DUBAI (Reuters) - Saudi Arabia has passed landmark legislation aimed at protecting women, children and domestic workers against domestic abuse, a human rights official said on Thursday, in a move aimed at reducing hidden violence against women in the kingdom.
The “Protection from Abuse” law is the first of its kind in the ultra-conservative country, which has often faced international criticism for lacking laws that protect women and domestic workers against abuse.
The law, approved during a cabinet meeting on August 26, came several months after a local charity launched a nationwide campaign to combat violence against women.
Under the 17-article bill, those found guilty of committing psychological or physical abuse could face prison sentences of up to one year and up to 50,000 riyals ($13,300) in fines.
“This is a good law that serves major segments of the society in the kingdom, including women, children, domestic workers and non-domestic workers,” Khaled al-Fakher, secretary general of the National Society for Human Rights, a government-licensed body, told Reuters.
Previously, domestic violence against women, children or domestic workers was treated under a general penal code based on Islamic sharia law.
Judges were left to decide according to their understanding of sharia codes, which were seen as permitting mild application of violence against “disobedient” wives and generally treated domestic violence as a private matter.
“We are always in favor of an explicit law that does not need interpretations or personal judgment,” said Fakher, whose organization helped draft the law.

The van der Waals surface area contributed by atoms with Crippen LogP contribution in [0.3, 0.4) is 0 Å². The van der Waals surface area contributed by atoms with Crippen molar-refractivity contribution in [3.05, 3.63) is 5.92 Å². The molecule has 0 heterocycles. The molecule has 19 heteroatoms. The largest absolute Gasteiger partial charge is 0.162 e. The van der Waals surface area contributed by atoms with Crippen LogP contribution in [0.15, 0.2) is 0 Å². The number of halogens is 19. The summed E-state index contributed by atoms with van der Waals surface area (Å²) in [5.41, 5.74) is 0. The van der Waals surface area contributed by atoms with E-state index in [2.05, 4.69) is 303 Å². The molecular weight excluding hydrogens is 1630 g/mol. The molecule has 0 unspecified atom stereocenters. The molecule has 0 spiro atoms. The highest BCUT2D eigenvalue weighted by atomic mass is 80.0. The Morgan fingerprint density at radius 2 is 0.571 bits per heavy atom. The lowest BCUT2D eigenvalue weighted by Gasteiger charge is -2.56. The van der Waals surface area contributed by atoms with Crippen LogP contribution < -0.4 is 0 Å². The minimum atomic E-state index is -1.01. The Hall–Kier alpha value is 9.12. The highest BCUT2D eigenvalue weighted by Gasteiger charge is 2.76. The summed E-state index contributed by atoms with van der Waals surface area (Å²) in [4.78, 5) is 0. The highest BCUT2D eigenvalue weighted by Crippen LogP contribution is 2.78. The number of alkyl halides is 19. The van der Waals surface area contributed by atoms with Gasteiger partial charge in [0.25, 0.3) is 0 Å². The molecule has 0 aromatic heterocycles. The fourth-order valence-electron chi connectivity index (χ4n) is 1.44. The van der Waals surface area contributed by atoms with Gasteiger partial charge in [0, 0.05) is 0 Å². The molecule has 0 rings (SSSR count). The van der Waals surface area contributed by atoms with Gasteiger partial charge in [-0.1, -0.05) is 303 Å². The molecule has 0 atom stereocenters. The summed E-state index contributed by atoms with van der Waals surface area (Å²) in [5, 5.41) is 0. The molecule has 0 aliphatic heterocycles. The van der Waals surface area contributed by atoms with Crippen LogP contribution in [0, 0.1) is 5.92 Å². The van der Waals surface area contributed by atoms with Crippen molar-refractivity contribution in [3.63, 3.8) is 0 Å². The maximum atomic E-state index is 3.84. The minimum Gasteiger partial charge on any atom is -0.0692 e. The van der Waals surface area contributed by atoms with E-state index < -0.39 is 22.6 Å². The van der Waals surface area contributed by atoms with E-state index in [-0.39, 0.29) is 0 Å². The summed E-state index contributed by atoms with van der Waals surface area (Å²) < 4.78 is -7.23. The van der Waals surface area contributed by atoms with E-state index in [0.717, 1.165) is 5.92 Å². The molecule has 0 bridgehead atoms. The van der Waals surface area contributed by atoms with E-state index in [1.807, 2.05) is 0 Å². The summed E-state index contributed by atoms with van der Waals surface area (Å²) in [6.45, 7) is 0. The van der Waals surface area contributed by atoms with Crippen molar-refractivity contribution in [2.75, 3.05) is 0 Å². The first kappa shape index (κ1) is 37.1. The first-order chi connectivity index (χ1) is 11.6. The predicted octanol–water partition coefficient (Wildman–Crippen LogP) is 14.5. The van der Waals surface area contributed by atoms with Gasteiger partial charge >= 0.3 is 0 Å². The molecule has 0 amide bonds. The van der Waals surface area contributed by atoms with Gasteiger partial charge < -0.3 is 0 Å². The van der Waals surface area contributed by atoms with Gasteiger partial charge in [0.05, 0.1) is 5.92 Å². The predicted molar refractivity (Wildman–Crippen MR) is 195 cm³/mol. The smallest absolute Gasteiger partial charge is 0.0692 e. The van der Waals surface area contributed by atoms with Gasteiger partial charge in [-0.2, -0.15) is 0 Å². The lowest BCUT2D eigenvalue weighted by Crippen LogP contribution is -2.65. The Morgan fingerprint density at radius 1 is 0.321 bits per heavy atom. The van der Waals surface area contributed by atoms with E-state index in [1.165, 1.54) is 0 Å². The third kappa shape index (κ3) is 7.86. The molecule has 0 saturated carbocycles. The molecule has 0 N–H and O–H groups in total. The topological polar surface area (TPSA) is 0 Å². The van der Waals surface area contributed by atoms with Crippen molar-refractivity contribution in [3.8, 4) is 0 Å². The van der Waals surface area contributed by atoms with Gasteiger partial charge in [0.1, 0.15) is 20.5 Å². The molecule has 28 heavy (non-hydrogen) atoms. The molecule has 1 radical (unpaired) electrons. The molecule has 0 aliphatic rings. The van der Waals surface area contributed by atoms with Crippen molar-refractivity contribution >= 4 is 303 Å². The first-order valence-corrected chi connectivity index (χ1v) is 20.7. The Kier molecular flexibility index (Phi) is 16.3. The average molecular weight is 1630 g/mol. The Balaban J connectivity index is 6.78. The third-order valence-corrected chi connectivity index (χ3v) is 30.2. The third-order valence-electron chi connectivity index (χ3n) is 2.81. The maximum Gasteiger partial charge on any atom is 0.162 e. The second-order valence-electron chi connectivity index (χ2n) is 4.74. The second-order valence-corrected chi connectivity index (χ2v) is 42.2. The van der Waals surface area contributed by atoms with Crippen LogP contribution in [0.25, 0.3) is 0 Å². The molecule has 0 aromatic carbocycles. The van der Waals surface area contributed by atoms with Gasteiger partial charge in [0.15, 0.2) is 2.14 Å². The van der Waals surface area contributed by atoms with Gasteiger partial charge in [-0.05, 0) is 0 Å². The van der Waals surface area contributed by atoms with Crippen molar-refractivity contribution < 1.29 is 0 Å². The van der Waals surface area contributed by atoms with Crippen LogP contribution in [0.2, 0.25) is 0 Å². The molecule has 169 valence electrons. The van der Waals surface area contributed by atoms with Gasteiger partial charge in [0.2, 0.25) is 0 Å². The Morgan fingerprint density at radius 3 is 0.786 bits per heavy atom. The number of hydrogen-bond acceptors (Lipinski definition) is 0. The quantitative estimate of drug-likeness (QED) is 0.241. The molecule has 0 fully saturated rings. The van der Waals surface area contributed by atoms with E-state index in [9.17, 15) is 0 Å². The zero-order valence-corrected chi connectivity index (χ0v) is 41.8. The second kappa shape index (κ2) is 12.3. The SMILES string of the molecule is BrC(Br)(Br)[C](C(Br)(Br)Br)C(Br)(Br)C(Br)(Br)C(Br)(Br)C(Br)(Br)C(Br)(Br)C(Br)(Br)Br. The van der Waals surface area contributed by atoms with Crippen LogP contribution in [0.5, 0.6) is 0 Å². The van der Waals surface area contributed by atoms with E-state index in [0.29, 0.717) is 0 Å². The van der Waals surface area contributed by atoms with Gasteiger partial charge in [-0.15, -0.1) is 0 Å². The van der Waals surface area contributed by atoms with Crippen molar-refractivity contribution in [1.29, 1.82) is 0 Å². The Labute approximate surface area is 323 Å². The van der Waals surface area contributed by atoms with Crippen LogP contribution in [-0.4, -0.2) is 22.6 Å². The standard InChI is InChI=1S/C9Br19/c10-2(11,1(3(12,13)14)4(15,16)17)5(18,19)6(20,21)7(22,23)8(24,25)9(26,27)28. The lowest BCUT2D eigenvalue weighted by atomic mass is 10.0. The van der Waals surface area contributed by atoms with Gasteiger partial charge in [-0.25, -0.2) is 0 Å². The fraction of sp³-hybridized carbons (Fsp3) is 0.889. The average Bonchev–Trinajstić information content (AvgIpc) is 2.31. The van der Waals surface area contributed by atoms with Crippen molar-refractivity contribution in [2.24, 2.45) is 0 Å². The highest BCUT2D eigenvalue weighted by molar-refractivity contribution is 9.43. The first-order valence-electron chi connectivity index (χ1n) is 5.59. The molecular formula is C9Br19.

The United Nations urged the kingdom, a U.S. ally which follows the strict Wahhabi school of Islam, to create laws to protect women as early as 2008.
The Supreme Judicial Council in 2007 condemned a 19-year-old woman to 200 lashes and six months in jail on a charge of having been with a man she was not related to after she was attacked and gang-raped. She was pardoned by King Abdullah.
The King Khalid Foundation in April launched an unprecedented campaign to raise awareness about violence against women. The campaign’s main poster, which featured a woman wearing a veil that showed one of her eyes blackened, was widely circulated on the Internet.
Underneath the picture, a caption read: “Some things can’t be covered - fighting women’s abuse together.”
Fakher said one reason domestic violence was rampant in Saudi Arabia was because tribal traditions prevented women from reporting abuse for fear of social stigma.
“Women think what the community would say about her if she filed a complaint,” he said.
There has also been an increase in reports of cases of domestic abuse in which families mistreat their maids, sometimes resulting in them turning on the children of their employers.
Rizana Nafeek, a Sri Lankan maid, was beheaded in the town of Dawadmy, near the capital Riyadh, in January after she was sentenced to death in 2007. She was accused by her employer of killing his infant daughter while she was bottle-feeding.
The law gives those who report abuse the right to remain anonymous, as well as immunity from litigation should abuse fail to be proven in a court. It also urges witnesses to report abuse without having to disclose their identity, which Fakher said is a significant part of the law.
Rights activist Waleed Abu al-Khair said the new law gives women some independence.
“Women were required to bring in a male relative if they showed up at a police station to file a complaint,” Abu al-Khair said. This will not now be necessary, he said.
The law could be a step towards changing current regulations which require women to get approval of male guardians - fathers, husbands or sons - to carry out business, apply for jobs or travel outside the country, Abu al-Khair said.
($1 = 3.7505 Saudi riyals)
Editing by Sami Aboudi and Sonya Hepinstall